Francisco Lorite- Freelance, Film Colorist, Los Angeles.
How did you start out in post-production, then become a colorist?
I started developing a sense for post-production when I was in college, I was really active, shooting all day and involved in many different projects. I had to learn way before schedule how to finish all this projects on time. After that, I had the opportunity to fulfill my scholarship at Technicolor Madrid, in the color grading department. This is where I started to learn how color grading really works, in fact, I started the grading film, process which gave me a really big sense of the image. Once you are able to grade in film, it makes the approach in digital, way more efficient.
What sort of content do you work on?
Primarily my work is fiction, ever since I started in Technicolor I’ve worked in feature films and nowadays in digital. I was introduced to TV shows, so mostly feature films and TV shows, but now and then, I do commercial content as well, which is more creatively flexible.
What projects have you been working on recently?
My latest project for this year has been the TV show “Confess”, for the network Go90 owned by Verizon and with a platform in AT&T. The independent movie “He matado a mi marido” and the feature film produced by Sony for the platform Crackle, “Party Boat”. It’s really interesting that the approach for each project has been completely different. The TV show was based on a popular book and I had to look for an approach that fit into the romance story, creating a unique world for it — but without disappointing the large amount of fans from the book, the film was in the same essence of the TV show, because it’s a comedy. There was a want for warm and colorful, but the original palate was really monochromatic — so it was a challenge to create such a separation, without feeling the excessive color distraction, and party boat.
With all of this being a comedy as well, I had to create a harder look, with vibrant colors, to recreate a world in constant evolution. It’s a movie that moves fast and color has to accomplish the duty of bringing a party to the screen — leaving space for a more comfortable sequence where the characters develop their arguments. So, it has been fun.
With the gap closing between production and post-production, do you find yourself getting more involved at the beginning of a project?
Yes, absolutely! I’m a big believer that the colorist’s work should start in pre-production, but further test cameras and lenses — because we can help the cinematographer and production designer to determinate the elements that we will need further in post production to achieve the look. Also, the vision that the cinematographer and director have for the movie.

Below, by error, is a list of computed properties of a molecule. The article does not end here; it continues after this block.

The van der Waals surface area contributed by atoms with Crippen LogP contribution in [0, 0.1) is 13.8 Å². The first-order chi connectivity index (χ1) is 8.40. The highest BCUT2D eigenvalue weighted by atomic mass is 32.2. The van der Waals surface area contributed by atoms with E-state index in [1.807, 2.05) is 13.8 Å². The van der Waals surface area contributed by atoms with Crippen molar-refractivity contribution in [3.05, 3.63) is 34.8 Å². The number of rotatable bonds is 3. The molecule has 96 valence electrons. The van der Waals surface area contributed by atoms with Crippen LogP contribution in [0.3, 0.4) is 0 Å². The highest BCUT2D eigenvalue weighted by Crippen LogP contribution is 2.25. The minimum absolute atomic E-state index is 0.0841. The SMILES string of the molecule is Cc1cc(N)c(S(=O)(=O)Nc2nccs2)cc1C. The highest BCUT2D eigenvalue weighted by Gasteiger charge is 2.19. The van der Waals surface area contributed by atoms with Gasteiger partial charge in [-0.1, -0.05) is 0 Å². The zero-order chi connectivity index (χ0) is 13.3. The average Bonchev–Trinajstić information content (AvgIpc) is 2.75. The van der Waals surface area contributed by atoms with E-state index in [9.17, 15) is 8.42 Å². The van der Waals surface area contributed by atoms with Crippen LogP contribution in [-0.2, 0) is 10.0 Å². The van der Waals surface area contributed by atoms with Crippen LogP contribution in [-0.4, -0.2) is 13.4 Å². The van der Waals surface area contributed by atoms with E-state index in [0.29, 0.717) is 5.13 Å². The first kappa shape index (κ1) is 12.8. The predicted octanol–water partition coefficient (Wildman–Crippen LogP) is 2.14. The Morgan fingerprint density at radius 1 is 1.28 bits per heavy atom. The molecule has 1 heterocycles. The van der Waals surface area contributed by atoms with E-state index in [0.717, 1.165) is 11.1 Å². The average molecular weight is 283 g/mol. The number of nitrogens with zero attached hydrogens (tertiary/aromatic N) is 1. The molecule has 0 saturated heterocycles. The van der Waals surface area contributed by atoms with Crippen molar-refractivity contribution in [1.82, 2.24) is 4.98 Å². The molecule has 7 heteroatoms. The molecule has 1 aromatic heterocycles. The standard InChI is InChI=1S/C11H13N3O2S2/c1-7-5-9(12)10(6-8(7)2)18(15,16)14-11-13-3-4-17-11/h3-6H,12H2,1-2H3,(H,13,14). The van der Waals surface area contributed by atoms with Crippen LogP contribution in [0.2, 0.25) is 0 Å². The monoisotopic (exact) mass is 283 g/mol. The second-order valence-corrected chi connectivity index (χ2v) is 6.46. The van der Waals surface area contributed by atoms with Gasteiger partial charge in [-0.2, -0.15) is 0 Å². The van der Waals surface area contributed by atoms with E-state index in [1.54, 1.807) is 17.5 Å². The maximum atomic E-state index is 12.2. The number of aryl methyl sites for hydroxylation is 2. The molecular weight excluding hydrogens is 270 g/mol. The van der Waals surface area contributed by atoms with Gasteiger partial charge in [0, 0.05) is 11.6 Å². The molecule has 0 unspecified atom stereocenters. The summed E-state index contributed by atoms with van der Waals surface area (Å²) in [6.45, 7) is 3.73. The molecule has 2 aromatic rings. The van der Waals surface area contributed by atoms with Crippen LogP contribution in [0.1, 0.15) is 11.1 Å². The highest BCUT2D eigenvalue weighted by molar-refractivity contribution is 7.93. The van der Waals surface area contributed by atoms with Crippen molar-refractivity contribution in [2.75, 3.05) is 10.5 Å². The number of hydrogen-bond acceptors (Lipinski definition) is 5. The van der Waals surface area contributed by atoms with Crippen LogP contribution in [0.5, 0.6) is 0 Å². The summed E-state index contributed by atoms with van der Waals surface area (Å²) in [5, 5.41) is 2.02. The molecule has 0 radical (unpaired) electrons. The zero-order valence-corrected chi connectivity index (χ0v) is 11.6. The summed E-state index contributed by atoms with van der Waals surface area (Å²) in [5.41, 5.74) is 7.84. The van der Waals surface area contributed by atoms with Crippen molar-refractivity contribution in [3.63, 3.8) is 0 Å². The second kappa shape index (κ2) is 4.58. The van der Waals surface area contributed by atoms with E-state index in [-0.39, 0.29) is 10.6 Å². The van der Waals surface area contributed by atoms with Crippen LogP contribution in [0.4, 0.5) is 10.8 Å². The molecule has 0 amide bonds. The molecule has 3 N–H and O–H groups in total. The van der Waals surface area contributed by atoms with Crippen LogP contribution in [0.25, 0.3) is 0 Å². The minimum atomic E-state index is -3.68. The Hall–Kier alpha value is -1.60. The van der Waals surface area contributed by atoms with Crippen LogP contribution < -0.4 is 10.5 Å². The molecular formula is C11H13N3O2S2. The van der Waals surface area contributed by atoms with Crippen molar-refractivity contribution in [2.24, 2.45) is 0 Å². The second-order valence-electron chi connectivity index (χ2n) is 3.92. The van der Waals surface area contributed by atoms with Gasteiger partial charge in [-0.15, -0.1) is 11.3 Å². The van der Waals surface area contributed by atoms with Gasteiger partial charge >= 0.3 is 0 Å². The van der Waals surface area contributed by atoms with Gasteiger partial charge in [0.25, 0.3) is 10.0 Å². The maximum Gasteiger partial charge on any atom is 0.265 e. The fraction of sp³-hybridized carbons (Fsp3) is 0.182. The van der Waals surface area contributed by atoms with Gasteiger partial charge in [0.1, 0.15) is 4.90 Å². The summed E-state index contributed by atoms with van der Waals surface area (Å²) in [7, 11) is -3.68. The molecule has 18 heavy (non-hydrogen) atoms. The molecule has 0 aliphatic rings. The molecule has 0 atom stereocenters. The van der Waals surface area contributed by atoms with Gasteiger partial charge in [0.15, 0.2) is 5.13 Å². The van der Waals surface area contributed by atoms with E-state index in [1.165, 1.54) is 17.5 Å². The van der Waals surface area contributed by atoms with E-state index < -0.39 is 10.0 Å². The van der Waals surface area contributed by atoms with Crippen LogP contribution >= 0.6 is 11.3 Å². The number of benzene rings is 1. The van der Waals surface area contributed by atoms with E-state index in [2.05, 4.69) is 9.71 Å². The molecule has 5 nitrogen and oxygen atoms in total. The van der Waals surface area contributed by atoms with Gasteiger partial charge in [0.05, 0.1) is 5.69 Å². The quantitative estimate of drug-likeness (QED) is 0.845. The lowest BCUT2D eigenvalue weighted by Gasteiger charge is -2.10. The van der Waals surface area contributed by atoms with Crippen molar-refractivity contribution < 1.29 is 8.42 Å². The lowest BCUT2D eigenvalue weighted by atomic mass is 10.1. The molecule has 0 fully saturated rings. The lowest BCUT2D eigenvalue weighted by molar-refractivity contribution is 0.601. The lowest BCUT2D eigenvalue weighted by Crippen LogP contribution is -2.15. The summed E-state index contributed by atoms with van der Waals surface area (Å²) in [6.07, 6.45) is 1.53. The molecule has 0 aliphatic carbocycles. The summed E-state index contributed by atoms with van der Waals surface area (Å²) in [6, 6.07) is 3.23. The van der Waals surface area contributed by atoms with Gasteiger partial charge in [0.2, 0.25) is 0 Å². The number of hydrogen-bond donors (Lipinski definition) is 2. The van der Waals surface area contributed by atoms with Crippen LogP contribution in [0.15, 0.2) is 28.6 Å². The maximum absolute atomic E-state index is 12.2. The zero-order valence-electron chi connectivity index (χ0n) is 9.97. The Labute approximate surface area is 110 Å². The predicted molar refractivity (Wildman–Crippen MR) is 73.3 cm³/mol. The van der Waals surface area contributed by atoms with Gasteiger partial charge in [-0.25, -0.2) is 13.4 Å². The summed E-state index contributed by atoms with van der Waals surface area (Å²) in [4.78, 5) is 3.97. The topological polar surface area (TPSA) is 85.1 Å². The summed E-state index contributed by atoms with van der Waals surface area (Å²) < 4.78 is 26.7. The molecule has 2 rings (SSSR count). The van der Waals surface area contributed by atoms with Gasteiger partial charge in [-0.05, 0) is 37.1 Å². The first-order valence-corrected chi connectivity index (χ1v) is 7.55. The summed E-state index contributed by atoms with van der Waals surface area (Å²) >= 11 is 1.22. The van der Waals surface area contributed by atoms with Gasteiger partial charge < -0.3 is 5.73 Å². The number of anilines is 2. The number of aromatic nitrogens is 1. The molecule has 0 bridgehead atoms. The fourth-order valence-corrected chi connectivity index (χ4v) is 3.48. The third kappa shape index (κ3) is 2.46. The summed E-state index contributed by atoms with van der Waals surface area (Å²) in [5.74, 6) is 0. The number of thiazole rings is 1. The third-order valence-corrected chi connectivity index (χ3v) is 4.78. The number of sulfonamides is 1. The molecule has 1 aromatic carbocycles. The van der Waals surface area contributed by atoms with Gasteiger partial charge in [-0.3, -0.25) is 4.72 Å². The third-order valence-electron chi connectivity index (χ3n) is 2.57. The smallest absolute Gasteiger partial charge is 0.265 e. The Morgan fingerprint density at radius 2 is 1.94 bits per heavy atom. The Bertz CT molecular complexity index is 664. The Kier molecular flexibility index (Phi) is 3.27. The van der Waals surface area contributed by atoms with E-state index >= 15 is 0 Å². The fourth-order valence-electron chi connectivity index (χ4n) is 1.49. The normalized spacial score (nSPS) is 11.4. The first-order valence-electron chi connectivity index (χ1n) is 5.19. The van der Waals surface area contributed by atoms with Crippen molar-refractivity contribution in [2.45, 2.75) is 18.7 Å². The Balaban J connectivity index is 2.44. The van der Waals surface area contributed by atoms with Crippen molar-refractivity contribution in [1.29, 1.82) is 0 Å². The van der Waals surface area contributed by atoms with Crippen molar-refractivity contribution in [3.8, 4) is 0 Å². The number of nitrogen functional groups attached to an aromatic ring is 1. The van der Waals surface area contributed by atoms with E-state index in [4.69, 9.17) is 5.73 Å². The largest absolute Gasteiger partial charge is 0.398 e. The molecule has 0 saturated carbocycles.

What advice would you give to someone looking to start a career as a colorist?
The industry can be challenging, but if you have your heart set on a goal, don’t give up. Find a color grading mentor, choose the best you can find and learn as much from them as possible. This stops you from picking up bad habits. It’s true that color grading can be subjective, but there are methods that can be learned that give you a cleaner and more compelling outcome. Sitting next to a colorist at work was how I learned my trade. Immerse yourself in what makes a good grade, practice hard and look around — inspiration is everywhere.
And what is your inspiration?
My inspiration is everywhere! Movies, TV shows, commercials, video clips, paintings, and photography. For me, the people who push boundaries constantly, to be able to achieve something that couldn’t be done before, is an inspiration. This forces you to do a better job every day.
What makes for a good day at your desk?
I am really lucky, because I love my job and for me, what makes everything worth it is to be a valuable member of the film process. Also to be able to help tell a story and with it, evoke different emotions from the public.
I am incredibly lucky I get to go to work and enjoy what I do. For me, what makes it all worth it is being a valued part of the filming process. There is a huge amount of time and energy that goes into all of these projects and if I can add something to improve the end result, then it’s an incredible good feeling.
What’s your single most favorite thing about Mistika?
The Flexibility that you have on your infinite time line, being able to create different versions and how fast you can move around it — and for the color tools, I really, really, love how organically the color behaves in the image, the curves and colorimetry behind the program, are unique. If I have to select a tool, I dye for the fixed vectors, it really makes a difference when you have to match shoots or go for a unique look.
What’s your favorite film, commercial or music video?
I recently enjoyed The TV show ‘The Crown’. It was a recommendation from a cinematographer friend of mine and It`s beautifully filmed and graded — I also really appreciated the work on ‘Moonlight’ the last Oscar winner for best cinematography.
Finally, if you could only see in three colors for the rest of your life, which three colors would you chose?
I think that it would get very boring at the end! I’d rather see black and with the world, the textures would be amazing.